Talk Business catches up with John Griffin, founder and chairman of Addison Lee, the UK’s largest mini cab firm
Addison Lee was founded in Battersea in 1975. The company was run out of a shed and had one car. Fast forward 36 years and the company has 2,2000 vehicles, and carries over 10 million passengers a year. In that time it’s launched a courier service and formed a partnership with PrivateFly.com for a private jet service – Addison Lee Private Jets, allowing customers to book private jet charters alongside chauffeured vehicles.
For start ups and entrepreneurs Addison Lee’s progress and growth is encouraging. The company was launched in the middle of a financial crisis and was struggling to pay its bills, a period that founder John Griffin cites as his biggest challenge.
‘The banks weren’t very helpful. They were as they are now; they only want to help you if you have money. We were high risk at the time. In the end it grew quite quickly and I had to sell part of it off – I got funding that way.’
Though Griffin makes the transition sound easy, in reality it was anything but. That the company grew in a recession and has become the largest minicab company in the UK is testament to his vision and attitude. At the forefront of this is the company ethos in which every worker is an equal. ‘I see all these people in ivory towers. I don’t know what it’s all about. Who are they impressing?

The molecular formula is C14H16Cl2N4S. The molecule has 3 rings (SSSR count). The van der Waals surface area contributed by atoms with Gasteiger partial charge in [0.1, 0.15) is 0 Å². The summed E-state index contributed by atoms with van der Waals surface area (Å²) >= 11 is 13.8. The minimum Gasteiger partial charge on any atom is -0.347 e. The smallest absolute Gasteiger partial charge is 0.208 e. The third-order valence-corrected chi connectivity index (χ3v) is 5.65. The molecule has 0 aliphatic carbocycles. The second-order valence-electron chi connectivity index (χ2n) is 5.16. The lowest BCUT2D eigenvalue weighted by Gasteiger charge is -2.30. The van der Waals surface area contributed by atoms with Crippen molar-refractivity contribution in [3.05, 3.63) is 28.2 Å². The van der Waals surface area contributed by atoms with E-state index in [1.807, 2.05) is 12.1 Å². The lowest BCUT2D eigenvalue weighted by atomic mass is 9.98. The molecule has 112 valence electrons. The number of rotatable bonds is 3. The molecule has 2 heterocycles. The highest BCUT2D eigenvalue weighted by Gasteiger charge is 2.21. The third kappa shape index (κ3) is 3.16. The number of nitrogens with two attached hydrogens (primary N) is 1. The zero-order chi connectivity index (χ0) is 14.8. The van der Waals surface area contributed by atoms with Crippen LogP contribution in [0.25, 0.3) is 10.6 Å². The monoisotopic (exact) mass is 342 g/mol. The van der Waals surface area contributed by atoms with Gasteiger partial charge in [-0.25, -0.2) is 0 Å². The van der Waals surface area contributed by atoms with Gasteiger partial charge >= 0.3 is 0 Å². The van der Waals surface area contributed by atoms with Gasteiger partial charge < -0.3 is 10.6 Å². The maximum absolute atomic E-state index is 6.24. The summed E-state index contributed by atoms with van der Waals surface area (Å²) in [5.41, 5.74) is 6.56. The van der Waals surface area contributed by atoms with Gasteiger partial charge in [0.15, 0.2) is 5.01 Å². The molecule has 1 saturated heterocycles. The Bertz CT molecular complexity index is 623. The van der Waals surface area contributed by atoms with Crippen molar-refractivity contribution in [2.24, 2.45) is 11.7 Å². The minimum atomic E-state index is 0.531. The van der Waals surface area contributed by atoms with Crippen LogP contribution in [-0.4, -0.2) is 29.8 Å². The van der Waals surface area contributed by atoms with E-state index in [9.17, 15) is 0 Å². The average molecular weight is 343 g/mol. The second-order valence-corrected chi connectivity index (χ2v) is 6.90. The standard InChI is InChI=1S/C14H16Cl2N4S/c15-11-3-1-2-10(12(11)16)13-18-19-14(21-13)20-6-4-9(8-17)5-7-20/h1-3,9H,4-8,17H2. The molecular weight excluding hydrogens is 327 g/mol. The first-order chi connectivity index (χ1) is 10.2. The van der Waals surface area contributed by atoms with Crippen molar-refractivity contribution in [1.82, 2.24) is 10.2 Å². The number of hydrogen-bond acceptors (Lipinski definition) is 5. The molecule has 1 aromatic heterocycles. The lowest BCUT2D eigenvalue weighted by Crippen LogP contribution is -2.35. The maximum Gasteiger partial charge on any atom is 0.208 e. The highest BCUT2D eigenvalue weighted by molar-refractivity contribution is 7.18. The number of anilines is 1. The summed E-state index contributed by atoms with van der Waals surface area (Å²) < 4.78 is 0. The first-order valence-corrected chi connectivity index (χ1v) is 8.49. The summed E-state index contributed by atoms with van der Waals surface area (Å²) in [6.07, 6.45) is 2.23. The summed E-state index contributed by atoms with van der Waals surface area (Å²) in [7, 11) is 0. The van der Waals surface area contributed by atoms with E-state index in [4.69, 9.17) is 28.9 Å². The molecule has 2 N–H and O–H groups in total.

‘I started off as a worker and I’ll finish as one’ says Griffin. ‘I don’t do servants. I don’t have a PA or a secretary. We work in an open-plan office and I sit at a desk in an open plan office. I regard myself as part of the staff. We go down to the pub on Friday for a drink.
‘People have to realise that work isn’t the only thing in their life. I want them to go home at 5.30 and go to play squash or go down the gym or do what they need to do to relax. I want them to come into work the next day refreshed. It’s about quality not quantity.’
This approach has served Griffin and Addison Lee well. It’s indicative of a man that has grown his business on a set of values, at which honesty and integrity are at the core. His time as a working cabbie – he drove for seven years before founding Addison Lee – has taught him the value of good business practise and the need to treat your workforce and customers with respect.
‘I’ve always tried to be honest with our customers. If you’re standing on the side of the street and I tell you the cab’s five minutes away and it’s not, that’s not good business. When we were starting out I told people the truth. They tend to forgive that, but they don’t forgive lies. I think that was one of the best things I ever did.
‘I also respect my drivers. It’s a noble job. There are no shortcuts. If they don’t take the fare they don’t earn the money. I represent them and make sure they’re fairly treated – that way they feel valued, which they are.’
Read the full interview in our November edition or in the digital issue by clicking here.